For the past two days, the leaders of North and South Korea have been in a series of rather intense meetings. From all indications, the summit went well and a few tentative agreements were reached. That’s a fairly remarkable achievement in and of itself when you consider the state of affairs between the two nations less than one year ago. While I’ve been skeptical of Kim’s true intentions all along, it’s almost beginning to look as if the Korean War may actually be over.
But what about the interests of America and the rest of the world? Is Rocket Man seriously ready to completely denuclearize? The two leaders suggested that the time may have come, but such things always come with a caveat. And this is a big one. Kim claims to be ready to begin but, once again taking the opposite view from President Trump’s demands, he wants something from the United States first. (Associated Press)
The leaders of North and South Korea announced a wide range of agreements Wednesday which they said were a major step toward peace on the Korean Peninsula. But the premier pledge on denuclearization contained a big condition, with North Korean leader Kim Jong Un stating he’d permanently dismantle his main nuclear complex only if the United States takes corresponding measures.
Compared to the vague language of their two summits earlier this year, Kim and South Korean President Moon Jae-in agreed in their second day of meetings to an ambitious program meant to tackle soaring tensions last year that had many fearing war as the North tested a string of increasingly powerful weapons.
Kim promised to accept international inspectors to monitor the closing of a key missile test site and launch pad and to visit Seoul soon, and both leaders vowed to work together to try to host the Summer Olympics in 2032.
As with far too many historical examples of attempting to deal with Kim’s family, this week’s announcement was long on flowery words and optimistic goals, but painfully short on detail. When it comes to the biggest issue on President Trump’s plate, the only statement we received this time was that Kim would begin dismantling his nukes if the United States takes corresponding measures. What does that even mean? Does he expect us to start dropping sanctions and sending aid? Or is he talking about having us begin the wholesale dismantling of our nuclear weapons stockpile?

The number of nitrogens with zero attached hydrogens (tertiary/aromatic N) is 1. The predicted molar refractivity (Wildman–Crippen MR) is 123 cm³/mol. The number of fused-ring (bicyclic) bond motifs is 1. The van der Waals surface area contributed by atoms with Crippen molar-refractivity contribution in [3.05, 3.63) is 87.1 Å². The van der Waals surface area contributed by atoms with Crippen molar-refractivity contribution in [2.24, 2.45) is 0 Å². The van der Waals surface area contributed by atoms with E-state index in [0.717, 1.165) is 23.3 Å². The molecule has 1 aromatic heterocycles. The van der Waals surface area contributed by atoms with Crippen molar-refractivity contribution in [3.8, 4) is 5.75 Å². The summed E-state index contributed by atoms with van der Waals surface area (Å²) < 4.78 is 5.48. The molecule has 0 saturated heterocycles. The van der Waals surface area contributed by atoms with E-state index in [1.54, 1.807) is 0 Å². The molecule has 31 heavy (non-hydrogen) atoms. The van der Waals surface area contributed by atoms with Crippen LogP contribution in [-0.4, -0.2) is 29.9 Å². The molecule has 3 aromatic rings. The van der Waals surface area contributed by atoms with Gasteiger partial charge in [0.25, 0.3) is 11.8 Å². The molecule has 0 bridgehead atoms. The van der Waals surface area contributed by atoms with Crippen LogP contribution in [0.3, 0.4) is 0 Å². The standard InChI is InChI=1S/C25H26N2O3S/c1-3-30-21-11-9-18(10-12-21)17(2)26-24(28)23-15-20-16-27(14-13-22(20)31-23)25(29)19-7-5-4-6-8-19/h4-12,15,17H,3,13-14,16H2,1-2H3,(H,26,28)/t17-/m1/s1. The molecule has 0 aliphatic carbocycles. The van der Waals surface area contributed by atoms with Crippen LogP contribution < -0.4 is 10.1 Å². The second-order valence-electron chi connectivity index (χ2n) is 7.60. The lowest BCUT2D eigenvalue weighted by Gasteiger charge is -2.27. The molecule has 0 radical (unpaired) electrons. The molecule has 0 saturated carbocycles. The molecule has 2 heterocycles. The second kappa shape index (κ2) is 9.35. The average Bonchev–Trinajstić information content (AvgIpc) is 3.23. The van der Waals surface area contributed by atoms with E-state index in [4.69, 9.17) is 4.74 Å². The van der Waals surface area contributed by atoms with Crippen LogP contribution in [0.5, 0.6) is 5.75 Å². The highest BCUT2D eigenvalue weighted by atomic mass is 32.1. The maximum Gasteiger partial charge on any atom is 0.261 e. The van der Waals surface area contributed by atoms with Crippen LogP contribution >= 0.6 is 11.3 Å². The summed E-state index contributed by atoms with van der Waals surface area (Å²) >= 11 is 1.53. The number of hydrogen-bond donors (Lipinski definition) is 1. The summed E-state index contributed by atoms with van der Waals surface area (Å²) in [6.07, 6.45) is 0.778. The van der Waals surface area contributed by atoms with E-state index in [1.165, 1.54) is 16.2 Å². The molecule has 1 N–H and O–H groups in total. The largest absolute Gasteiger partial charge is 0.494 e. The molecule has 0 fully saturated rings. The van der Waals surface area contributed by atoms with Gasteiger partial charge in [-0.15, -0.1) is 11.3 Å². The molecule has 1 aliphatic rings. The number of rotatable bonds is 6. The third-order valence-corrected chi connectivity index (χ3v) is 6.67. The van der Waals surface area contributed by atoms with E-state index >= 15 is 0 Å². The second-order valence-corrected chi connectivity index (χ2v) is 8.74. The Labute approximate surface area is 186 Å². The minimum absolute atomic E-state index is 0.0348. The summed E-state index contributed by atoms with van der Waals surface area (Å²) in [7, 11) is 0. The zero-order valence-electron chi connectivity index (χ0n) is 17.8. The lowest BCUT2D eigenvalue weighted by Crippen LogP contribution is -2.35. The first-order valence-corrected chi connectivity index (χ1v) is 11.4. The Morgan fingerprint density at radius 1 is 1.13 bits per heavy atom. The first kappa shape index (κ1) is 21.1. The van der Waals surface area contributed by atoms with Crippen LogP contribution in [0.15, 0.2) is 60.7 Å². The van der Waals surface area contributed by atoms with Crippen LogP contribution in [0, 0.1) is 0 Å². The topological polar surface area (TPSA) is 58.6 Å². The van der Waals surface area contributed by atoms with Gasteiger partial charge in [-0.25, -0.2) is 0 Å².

Were we dealing with a more rational actor, I’d likely assume that the details were being sent to the White House separately and remaining close to the vest until negotiations are complete. But that’s never been how Kim or his father did business. Grandiose claims are made and then fall through as soon as compliance becomes inconvenient. We’ve been burned by this family multiple times in the past and it almost always follows the same pattern. We lift the sanctions, send them some food and promise to help lift them out of the dark ages. Then Kim gets insulted by some trivial thing and starts launching more rockets.
Still, it’s tempting to think things might be a little different this time. In the past, North Korea has been alone at the table (except for the unofficial support of China) and South Korea was firmly on the other side with the west. A betrayal of the United States was an equal betrayal to South Korea. But now, even if Kim isn’t dealing with a clean deck when it comes to Trump, he’s still talking to Moon Jae-in. If they can reach a point where there’s no war (or imminent threat of war) between them, what’s the point of Kim fighting with anyone else?
Should President Trump make concessions at this point? My default answer is no, of course, because Kim has been a snake for far too long to believe he’s suddenly seen the light. But we also need to understand how the man’s mind works and what makes him tick. He needs to have some sort of victory to show his people at home, both to assuage his ego and keep the support of his citizens. Perhaps a couple of small concessions which don’t cost us too much or grant Kim any significant power could be offered in exchange for allowing inspectors in and actually dismantling some weapons. That would allow Kim to save face and perhaps get the ball moving toward the eventual goal. We can always return to the current policy of maximum sustained pressure on a moment’s notice if North Korea goes back to their old tricks.